Tuesday, October 23, 2007

Probe Finds Safety Steps Were Skipped on Submarine

Sailors on the submarine USS Hampton failed to do daily safety checks on the ship's nuclear reactor for a month and falsified records to cover up the omission, a Navy investigation shows.

It appears from a preliminary investigation that sailors in Submarine Squadron 11 had skipped the required analysis of the chemical and radiological properties of the Hampton's reactor for more than a month, even though a daily check is required.

Other members of the squadron discovered the lapse during a routine examination required as part of the redundancy built into the system so that problems are caught, Lt. Cmdr. Ryan Perry, a Navy spokesman at the Pentagon, said yesterday.

"There never was any danger to the crew or the public," Perry said.

The Navy Times quoted an unidentified source with knowledge of the investigation as saying that failing to measure and maintain the correct water chemistry in the reactor over the long term could cause corrosion in the propulsion system.

First Female DEA Administrator Leaving for Job in Private Sector

Drug Enforcement Administration chief Karen P. Tandy, the first woman to hold the administrator post, said she is resigning after four years in the job.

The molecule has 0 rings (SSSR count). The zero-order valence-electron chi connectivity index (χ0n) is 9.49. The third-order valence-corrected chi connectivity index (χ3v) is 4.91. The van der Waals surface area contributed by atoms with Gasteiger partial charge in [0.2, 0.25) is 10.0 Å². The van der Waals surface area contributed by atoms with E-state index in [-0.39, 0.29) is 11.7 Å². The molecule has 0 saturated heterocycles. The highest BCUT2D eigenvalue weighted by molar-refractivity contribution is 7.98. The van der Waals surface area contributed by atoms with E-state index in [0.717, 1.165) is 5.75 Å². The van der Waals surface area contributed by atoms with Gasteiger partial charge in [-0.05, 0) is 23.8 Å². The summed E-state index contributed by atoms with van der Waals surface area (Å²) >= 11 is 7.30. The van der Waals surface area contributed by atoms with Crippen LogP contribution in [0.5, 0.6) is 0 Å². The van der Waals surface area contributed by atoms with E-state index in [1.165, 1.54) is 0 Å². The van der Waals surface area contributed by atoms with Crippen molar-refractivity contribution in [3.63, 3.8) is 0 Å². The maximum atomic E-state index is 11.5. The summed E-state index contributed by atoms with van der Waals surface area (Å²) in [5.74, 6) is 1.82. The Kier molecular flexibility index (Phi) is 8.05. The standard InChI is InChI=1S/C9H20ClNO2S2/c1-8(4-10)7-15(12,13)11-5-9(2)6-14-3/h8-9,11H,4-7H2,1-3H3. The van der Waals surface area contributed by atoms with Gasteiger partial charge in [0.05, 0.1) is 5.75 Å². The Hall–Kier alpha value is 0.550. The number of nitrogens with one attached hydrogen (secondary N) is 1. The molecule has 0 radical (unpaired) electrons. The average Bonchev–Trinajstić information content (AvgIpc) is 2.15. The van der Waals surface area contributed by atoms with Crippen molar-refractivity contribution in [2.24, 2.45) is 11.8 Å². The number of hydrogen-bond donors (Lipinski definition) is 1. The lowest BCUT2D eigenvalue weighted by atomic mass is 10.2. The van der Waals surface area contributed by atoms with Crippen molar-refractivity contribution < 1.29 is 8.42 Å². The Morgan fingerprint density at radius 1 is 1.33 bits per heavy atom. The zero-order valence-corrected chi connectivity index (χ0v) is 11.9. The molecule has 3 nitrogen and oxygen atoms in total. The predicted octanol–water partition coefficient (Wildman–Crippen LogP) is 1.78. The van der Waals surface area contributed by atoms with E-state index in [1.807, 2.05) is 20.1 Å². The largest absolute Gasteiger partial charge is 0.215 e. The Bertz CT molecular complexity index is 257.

Tandy told employees that she was leaving to take a job as a senior vice president of Motorola, DEA spokesman Garrison Courtney said. Motorola is the chief sponsor of a DEA traveling museum exhibition about global drug trafficking and terrorism; Courtney said the exhibition is funded solely by private donors and corporations, not by taxpayers.

Under Tandy, the DEA said, it eliminated more than 65 percent of the nation's illicit methamphetamine labs. In a statement, the agency said it has stripped drug lords of more than $3 billion of assets this year -- outpacing the agency's own $2.4 billion budget.

Chertoff Restarts Construction Of Arizona-Mexico Border Fence

Department of Homeland Security Secretary Michael Chertoff invoked his power to bypass certain laws and restart construction of a fence on the Arizona-Mexico border.

On Oct. 10, a judge ordered work stopped on a portion of the fence in the San Pedro Riparian National Conservation Area near Naco, Ariz. She ruled the federal government did not fully study the environmental impact of the fence.

Congress gave Chertoff the power to waive environmental and other laws to build border barriers when it passed the Real ID Act of 2005.

-- From News Services

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